Also, I hate to be the one to tell you this but you are just entering the rabbit hole and it goes pretty deep. I hope you’re prepared for more of the same. One big change is that comm is no long a support element – your information security people will receive directives from US Cyber Command which will flow down to you with a short suspense. Your problems as a user are completely secondary.

    And the really sad thing is that none of the problems with government IT or the civil service are likely to change. Neither political party is interested in reform and the senior executives are too busy protecting their rice bowls….

  7. Ron Beasley says:

    @Dave Schuler: Precisely Dave, Government IT failures get publicity – corporate ones do not. As I said in an earlier post I worked for a large multinational corporation and was part of the team to introduce a new Enterprise software system. It was a disaster. In part this was because we were dealing with code sweat shops in India but even more because the software chosen by upper management didn’t really fit our business model. This received no publicity.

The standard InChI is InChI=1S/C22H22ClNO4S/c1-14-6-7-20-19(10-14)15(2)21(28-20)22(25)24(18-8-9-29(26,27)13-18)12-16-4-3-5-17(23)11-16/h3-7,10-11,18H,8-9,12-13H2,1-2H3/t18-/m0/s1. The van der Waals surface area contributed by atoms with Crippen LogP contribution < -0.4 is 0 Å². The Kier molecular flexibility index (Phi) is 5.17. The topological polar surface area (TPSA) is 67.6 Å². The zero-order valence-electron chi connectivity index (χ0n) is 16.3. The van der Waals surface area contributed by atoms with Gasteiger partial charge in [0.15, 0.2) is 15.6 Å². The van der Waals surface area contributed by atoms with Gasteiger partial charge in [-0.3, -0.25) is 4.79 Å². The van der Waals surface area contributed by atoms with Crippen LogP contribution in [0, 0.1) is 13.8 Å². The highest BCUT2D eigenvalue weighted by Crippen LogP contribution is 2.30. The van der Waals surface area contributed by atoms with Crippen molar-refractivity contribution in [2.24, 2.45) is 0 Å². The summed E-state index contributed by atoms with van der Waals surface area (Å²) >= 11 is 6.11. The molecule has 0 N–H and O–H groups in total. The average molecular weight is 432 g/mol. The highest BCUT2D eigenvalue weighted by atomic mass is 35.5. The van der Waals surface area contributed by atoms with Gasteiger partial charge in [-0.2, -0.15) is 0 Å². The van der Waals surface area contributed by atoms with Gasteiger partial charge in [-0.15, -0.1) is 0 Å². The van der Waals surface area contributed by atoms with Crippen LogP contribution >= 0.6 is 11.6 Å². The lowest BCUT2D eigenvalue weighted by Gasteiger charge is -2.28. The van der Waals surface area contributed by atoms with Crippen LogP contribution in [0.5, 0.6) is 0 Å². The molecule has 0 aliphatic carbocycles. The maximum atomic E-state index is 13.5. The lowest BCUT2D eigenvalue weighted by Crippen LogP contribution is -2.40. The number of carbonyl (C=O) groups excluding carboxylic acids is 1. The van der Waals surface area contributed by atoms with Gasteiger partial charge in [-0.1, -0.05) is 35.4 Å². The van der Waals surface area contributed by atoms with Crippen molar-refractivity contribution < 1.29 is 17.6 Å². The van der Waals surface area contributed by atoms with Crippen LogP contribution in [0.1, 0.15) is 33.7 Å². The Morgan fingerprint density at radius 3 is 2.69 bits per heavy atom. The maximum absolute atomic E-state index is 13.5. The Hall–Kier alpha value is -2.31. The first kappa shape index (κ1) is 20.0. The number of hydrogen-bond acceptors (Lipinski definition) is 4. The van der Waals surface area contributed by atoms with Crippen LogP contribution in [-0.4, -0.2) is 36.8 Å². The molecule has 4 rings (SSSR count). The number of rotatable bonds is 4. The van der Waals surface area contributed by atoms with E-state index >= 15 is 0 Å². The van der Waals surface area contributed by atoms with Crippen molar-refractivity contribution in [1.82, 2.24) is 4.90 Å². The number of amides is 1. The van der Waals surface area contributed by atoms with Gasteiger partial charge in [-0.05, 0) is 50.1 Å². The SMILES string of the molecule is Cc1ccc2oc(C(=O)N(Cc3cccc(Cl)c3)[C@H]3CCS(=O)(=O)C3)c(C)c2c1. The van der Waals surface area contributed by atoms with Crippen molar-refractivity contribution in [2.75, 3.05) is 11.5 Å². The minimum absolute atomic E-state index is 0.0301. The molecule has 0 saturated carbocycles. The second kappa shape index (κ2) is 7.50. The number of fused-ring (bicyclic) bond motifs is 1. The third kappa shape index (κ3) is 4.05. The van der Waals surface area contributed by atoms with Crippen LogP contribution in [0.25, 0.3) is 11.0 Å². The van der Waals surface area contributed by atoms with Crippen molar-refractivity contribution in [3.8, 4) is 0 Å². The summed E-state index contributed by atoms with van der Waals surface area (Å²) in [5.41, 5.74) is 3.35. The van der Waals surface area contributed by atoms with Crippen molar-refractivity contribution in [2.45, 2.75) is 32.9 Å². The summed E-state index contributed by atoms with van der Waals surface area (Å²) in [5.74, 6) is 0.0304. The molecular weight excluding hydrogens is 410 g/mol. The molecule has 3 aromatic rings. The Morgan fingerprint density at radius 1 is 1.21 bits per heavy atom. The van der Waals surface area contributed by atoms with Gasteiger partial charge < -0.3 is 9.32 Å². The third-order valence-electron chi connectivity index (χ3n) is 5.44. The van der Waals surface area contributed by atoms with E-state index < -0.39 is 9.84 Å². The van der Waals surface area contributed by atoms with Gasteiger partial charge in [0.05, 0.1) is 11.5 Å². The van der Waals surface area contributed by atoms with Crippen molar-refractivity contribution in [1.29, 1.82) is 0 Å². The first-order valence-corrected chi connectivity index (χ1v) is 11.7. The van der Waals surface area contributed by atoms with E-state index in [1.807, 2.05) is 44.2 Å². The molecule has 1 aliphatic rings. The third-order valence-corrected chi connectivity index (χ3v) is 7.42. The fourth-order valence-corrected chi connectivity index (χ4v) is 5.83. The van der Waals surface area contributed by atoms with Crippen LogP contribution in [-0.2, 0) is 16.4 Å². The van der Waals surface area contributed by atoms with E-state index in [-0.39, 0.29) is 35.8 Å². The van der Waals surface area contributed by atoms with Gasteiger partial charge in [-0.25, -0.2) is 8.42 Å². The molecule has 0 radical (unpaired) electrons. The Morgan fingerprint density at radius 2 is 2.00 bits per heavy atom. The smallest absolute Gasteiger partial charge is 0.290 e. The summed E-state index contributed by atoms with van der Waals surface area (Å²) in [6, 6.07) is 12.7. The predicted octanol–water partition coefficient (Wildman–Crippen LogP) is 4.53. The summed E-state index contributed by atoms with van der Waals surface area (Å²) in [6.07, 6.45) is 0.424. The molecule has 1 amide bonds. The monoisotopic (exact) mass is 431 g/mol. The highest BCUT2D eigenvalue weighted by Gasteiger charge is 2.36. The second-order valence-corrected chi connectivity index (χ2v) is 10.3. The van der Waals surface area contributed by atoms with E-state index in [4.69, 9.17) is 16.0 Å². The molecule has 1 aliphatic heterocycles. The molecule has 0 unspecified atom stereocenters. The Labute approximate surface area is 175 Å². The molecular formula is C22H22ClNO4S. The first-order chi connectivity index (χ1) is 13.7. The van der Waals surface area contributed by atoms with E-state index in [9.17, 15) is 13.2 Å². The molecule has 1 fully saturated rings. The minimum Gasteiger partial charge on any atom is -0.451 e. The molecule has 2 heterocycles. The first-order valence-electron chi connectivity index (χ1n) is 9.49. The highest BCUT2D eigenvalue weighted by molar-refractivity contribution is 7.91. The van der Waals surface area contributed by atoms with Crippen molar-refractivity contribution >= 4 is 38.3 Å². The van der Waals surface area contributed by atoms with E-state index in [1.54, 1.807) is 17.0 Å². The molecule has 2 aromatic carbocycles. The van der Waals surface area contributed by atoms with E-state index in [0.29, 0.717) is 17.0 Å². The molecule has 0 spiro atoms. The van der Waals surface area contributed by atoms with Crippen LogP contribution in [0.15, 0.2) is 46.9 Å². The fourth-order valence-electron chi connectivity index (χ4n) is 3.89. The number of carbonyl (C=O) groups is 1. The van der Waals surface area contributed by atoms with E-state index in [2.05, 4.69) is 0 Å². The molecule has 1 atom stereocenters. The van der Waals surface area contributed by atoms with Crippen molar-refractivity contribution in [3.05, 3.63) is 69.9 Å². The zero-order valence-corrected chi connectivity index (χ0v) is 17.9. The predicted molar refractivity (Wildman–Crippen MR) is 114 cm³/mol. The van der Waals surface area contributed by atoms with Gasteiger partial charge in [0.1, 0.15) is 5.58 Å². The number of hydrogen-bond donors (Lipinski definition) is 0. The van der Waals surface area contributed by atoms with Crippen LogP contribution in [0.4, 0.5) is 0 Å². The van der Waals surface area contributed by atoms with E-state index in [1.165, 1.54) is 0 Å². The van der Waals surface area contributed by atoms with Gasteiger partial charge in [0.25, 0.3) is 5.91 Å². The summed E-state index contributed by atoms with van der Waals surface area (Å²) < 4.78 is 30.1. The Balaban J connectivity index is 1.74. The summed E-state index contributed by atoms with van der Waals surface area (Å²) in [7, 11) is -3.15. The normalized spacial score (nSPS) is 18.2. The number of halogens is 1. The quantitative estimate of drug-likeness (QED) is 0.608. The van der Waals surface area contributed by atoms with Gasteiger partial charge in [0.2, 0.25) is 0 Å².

8. Andy says:

    @Dave Schuler:

    If a project is to take five years, in IT its architecture is very likely to be obsolete before it’s completed.

    I’ve seen that happen a few times. In a particularly bad case about 15 years ago the large intelligence organization I worked for contracted to change their unix destop systems and backend with PC’s and Microsoft products. We had a warehouse with about 5000 Dell PC’s siting in boxes waiting for deployment. Two years went by, lots of delays and then it was determined that all those PC’s were now obsolete so they were all carted off to DRMO and a “new” ones were purchased….